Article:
There are 3 stages to it really. Stage 1 is the "FAD" stage - can last for 6 months to a year but then dies as it has no sustainable coolness driving factor/Does not really touch lives – most fashion falls in this category. Stage 2 : Some FADS can become trends, can have a lifespan of a decade or so and typically would not stretch across the globe but would be restricted to Nations/Cultures and Stage 3 : When it becomes huge, with very large implications over many decades across nations etc (For e.g Vegiteranianism, Green Movement etc.

Hope this makes some sense.

Sudhir syal said...

Yes - I agree. But sometimes, all of this is purely coincidental and when someone looks back and studies it - it turns out to be a great Marketing trend.

Taare Zameen Par for instance, was a reflection of understanding how man has changed which naturally came out in the film. I don't think Aamir Khan didn't think about even a quarter of the things you've written about here while making the film.

I agree with you on the trends bit. But for a lot of trends, there has been defined reasons. If you've read Freakonomics for instance, the reason for the crime rate to fall in New York was actually because the ban on abortion was removed.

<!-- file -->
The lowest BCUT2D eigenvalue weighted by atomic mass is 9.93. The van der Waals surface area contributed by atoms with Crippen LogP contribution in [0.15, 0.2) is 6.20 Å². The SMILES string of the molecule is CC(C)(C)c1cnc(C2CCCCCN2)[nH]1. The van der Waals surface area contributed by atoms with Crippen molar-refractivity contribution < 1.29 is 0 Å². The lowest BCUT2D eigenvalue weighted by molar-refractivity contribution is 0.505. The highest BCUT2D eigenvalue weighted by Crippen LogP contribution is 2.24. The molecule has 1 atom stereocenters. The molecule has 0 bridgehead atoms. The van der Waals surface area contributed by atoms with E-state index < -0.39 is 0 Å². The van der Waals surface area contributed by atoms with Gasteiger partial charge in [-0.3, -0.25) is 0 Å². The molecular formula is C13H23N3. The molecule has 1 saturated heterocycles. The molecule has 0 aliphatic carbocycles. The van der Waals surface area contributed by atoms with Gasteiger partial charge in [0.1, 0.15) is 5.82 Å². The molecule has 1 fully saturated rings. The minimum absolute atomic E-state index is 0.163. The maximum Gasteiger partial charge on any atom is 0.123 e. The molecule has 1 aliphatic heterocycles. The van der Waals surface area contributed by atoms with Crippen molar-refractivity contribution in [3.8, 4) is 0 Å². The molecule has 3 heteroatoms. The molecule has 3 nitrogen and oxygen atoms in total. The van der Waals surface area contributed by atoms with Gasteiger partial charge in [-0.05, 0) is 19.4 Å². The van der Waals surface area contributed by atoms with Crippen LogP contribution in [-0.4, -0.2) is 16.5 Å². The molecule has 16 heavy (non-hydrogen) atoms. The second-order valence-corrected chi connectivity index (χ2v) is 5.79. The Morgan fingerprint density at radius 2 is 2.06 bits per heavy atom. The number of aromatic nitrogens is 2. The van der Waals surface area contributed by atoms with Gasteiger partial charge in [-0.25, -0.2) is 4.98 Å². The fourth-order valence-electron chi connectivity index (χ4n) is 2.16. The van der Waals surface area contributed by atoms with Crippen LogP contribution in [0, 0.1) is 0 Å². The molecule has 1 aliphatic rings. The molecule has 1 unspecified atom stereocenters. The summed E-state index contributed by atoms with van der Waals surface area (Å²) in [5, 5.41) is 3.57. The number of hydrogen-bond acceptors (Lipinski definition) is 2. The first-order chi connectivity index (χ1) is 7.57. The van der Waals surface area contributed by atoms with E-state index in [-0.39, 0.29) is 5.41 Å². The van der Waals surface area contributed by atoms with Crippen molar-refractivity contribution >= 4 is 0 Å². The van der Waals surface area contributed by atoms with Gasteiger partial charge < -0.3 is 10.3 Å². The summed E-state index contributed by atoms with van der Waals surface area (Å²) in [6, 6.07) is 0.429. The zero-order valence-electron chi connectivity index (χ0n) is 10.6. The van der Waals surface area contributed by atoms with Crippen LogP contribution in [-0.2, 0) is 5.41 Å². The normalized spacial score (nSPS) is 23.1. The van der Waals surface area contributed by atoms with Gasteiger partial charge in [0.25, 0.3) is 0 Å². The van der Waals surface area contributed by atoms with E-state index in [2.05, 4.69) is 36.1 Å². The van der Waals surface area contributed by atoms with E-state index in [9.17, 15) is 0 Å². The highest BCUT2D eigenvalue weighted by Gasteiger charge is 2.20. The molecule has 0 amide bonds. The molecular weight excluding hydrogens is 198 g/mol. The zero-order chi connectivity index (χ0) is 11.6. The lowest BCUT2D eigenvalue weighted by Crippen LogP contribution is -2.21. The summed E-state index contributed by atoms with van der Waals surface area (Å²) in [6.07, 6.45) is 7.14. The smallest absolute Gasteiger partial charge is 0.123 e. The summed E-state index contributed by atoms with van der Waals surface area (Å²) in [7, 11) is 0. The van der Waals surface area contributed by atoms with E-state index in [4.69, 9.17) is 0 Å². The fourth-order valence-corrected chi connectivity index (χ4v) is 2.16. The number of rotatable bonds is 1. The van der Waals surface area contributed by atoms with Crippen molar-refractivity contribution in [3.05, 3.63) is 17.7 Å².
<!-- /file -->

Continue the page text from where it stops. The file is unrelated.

This could make some sense. I agree with you. I think, by us 'blogging', we are showing our 'New male' sides and maybe girls dig it and we will get more ...

Anyway. :)

The crux of it is that what is considered 'cool' itself changes, and that is very important.

Dev said...

Think of it Like this Sudhir. Maybe Aamir Khan the Man also changed due to the trend. Therefore in the movie he found it OK to cry. He may have not made this movie 10 years back becasue he had not been exposed to the trend.

You are absolutely right that its easier to do a retrospective analysis - but for Businesses the message is still the same - if u can catch it early, you can milk it.

Paramvir Thakur said...

Hi Dev,

When you mention 35 yr old, having 2 kids type of Indian Male ( typically urban )..i see 2 trends developing..maybe still in the first stage of fads... mens fairness pdts & the male fitness(6pack abs )trends..highlighted by Bollywood.


Dev said...

Paramvir, thats a really interesting observation. Again an indication of the man trying to expand the defination and the meaning of the "self" vector.